A liberal arts education from Kalamazoo College gives students a chance to expand their academic interests with great opportunities to turn hobbies into academic involvement. A great instance of that practice is Lizzy Rottenberk ’24, who is double majoring in mathematics and English with a focus on poetry.
In high school, Rottenberk was sure that mathematics was her main academic focus, while she considered poetry to be her hobby. That changed after she took classes through the English department at the end of her first year at K.
“Personally, writing poems has always represented a good way to self-reflect,” Rottenberk said. “It’s a passion that allows me to see how I am feeling and learn more about myself.”
In fact, for her Senior Integrated Project (SIP), she is merging her two passions of math and poetry. Together, they form “Academic Tangents,” where Rottenberk integrates calculus theorems with poetry structures and contexts. The project consists of reflective poems related to academic struggles with five different math concepts represented: functions, limits, derivatives, sequences and series, and anti-derivatives.
All those collections of poems start with a definition of the theorems, followed by a free-verse poem that redefines the theorem in a poetic way. Finally, Rottenberk incorporates poems representing the theorem in the structure and context. The following is an excerpt from a poem titled Connected and Continuous in her SIP:
Editor’s note: This story was written by Blagoja Naskovski ’24. He serves as a social media ambassador for the College Marketing and Communications team.
“Connected and Continuous” by Elizabeth Rottenberk
brain begins animation
embarking towards the serene kitchen
breakfast smells of sweet warmth and motivation
pecan almond syrup comforting slightly chewy waffles
leading to a freshly organized backpack filled with unlearned trig
to be explored when the sun peaks above tree lines through a wired window
the window that holds foreheads until listening and comprehension become equal
wielding a pencil like the sword of King Arthur as he is who you traveled to learn about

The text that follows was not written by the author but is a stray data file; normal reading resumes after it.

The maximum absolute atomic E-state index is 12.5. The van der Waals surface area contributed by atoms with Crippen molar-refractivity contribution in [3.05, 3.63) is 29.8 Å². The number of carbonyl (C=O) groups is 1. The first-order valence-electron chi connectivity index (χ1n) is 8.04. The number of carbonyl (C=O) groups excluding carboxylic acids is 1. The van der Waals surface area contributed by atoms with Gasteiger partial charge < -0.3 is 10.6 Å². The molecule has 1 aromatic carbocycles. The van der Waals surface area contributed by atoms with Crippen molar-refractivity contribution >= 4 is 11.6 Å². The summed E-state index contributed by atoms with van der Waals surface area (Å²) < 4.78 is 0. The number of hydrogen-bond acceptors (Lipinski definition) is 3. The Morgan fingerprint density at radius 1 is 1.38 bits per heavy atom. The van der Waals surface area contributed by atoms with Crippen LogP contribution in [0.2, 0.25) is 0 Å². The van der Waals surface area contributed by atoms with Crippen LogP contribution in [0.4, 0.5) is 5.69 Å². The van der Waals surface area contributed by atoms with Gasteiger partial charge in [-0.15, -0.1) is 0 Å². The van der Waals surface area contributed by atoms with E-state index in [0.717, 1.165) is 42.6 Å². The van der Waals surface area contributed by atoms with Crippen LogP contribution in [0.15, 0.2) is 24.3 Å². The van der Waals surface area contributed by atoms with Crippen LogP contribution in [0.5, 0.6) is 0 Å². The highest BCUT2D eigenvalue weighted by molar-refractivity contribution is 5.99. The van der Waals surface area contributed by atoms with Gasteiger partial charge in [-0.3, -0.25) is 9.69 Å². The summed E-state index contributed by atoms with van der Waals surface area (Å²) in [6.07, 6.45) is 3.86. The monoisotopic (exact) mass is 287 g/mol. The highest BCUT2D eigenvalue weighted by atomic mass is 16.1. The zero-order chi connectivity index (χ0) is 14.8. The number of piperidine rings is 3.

through the roughest of puddles, more ferocious of red lights but nevertheless, you arrived
to hear the educators chant the literary devices and warn us about math’s greatest complexities
and experience numerous “ah ha’s” that fuel flights into deeper TOK and AOK conversations
until exit from the essential castle known as the education system has been granted
headed home your mind becomes lured into a rooted nap as it shifts to autopilot
the time for learning discontinues as the sun hides behind the tree line
walking under the threshold to the kitchen where delicious
satisfying-smelling food needs your dining
fuel in the vessel that travels distances
to calculate and conquer problems
and write essays in MLA
Rottenberk is active not only in academics, but also in many on-campus and off-campus initiatives. She currently works as a consultant at the Math and Physics Center, where she provides academic peer support to K students for advanced math classes. Moreover, she is the captain for the softball team and president of the Hacky Sack student organization. She is also a First-Year Experience mentor, which allows her to guide students while they adapt to new academic environments.
Off-campus, Rottenberk is part of Sustainable Living Guide, an organization that provides educational support and resources for healthy and sustainable living. Her commitment to this organization includes organizing virtual classes for sustainability, writing for social media and a website, and conducting research on climate action, zero-waste lifestyle and other topics.
“Being proactive makes me feel better and more productive,” Rottenberk said. “While participating in many on-campus initiatives, I feel that that I am not only contributing to my personal and professional growth, but also to my community.”
Rottenberk said K’s liberal arts education has empowered her to push her boundaries while allowing her to apply creative thinking in her academics. Two of her most influential classes at K have been ENG210: Intermediate Poetry Workshop, where she expanded her knowledge of how to write poems, and MATH320: Real Analysis.
“I would encourage students to be independent with established critical thought,” she said. “More importantly, I strongly suggest students utilize every opportunity that K classes offer when it comes to critical thinking.”